June, 2003  Page 1 Page 2 Page 3 Page 4 Newsletter IndexHome

reasons for that new attention are basic: Pattern coins are among the most aesthetically beautiful of coins, have the most interesting histories, and as a rule, they are far more rare and far less expensive than all other coins of similar rarity and condition.

      I have done many comparisons between pattern coins and regular mintage coins. The revelation that   pattern coins are generally far more rare and far less expensive that regular mintage coins of similar rarity and condition spurred my involvement with patterns.  And

(Continued on page 3)

(Continued from page 1)

head this summer, the main


Following are seven common reasons people sell their coins:


¨         You have an accumulation of “junk” coins you wish to trade better, higher potential coins.

¨         Your coin accumulation is  heavy, bulky, and better consolidated to cash, high end coins.   

¨         You need cash.

¨         You are at an age where simplifying or moving your assets into “liquid” is appropriate.

¨         You overpaid for coins that now are static, and whose best use might be as a tax loss. 

¨         You have inherited a coin collection which you need to sell or split among the heirs.

¨         You have lost interest in coins.

Thinking of Selling Your Coins?

DesiText Box: FAQ:    How much does it cost the U.S. Mint to produce coins?

ANSWER:  According to the report of the Director of the Mint, unit costs for production in the fiscal year 2002 are as follows:  $.01 = 0.89 cent, $.05 = 3.31 cents, $.10 = 2.78 cents, $.25 = 6.37 cents, $.50 = 11.1 cents, and  the Sacagawea dollar costs 16.67 cents to mint.  In general, costs of coin production increased 21.3 % from 2001. 
gn Changes  (cont’)

Pattern Market Explosive (cont’)

Customized Numismatic Portfolios


changes are coming. When a design ends production, its supply is automatically limited.  A limited supply fosters demand. Increased  demand on a fixed supply increases prices.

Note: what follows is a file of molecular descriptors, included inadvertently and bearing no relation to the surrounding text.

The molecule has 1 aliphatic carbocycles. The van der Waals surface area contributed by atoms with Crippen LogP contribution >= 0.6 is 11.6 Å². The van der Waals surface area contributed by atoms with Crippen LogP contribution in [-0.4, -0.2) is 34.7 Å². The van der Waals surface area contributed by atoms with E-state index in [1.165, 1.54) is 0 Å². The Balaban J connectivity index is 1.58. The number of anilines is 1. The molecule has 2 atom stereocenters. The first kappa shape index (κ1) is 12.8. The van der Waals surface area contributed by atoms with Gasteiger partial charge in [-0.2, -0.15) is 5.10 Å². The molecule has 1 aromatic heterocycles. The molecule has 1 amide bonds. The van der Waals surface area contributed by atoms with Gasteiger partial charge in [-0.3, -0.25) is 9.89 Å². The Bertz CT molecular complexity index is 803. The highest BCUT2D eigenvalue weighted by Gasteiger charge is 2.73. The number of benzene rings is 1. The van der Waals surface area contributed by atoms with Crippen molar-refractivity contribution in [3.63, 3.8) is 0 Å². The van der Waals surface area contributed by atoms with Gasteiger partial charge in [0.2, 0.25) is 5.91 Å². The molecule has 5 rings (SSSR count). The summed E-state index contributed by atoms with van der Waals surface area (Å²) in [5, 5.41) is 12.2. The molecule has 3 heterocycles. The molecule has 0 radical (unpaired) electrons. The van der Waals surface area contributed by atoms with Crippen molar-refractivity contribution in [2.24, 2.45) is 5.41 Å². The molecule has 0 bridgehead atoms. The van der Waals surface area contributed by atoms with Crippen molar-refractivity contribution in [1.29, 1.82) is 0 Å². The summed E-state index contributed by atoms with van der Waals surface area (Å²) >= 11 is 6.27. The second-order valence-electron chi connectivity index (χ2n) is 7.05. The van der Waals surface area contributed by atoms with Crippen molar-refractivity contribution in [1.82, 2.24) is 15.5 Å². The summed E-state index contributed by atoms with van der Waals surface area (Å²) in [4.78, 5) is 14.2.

United States Mint products are the introduction to the hobby for millions. Some of those millions go on to collect more valuable coins, which increases demand, which in the long term, increases coins values.  In the con business, we call it the “circle of life.”

rare con market.  Most of what is happening in rare coins is fueled by collectors, and that state of affairs is likely to continue for at least the near future. Fortunately, those factors are sufficient to create a blockbuster market.



(Continued from page 1)

new quarter designs. As I think back to when I began collecting in the late fifties and early sixties, what spurred my interest were coin design changes.  Remember, it was in 1965 that dimes, quarters and half dollars we made with metals other than silver.

      The success of the State Quarter program has propelled discussions of other coin design changes. There are thoughts of a new penny, nickel, and half dollar.  Our twenty dollar bill will soon have more colors than just green.

      Perhaps most significantly, the United States Mint has discovered that it can make a fortune selling mint and proof copies of these coins to the public, and so has started producing commercials not only promoting their product, but promoting coin collecting as a hobby.

           Mint officials have also discovered design changes increase sales. You can be sure more design


Rare Coin Report

is written and published by

Lawrence D. Goldberg,

owner of

Customized Numismatic Portfolios

(c) March, 2003  All Rights Reserved

Please feel free to call toll free with your comments and questions at:

800 334-3325

Fax: 818 557-0902

e-mail:  nofreelunch@earthlink.net


I pay the highest prices. Call me now for a free consultation

(800) 334-3325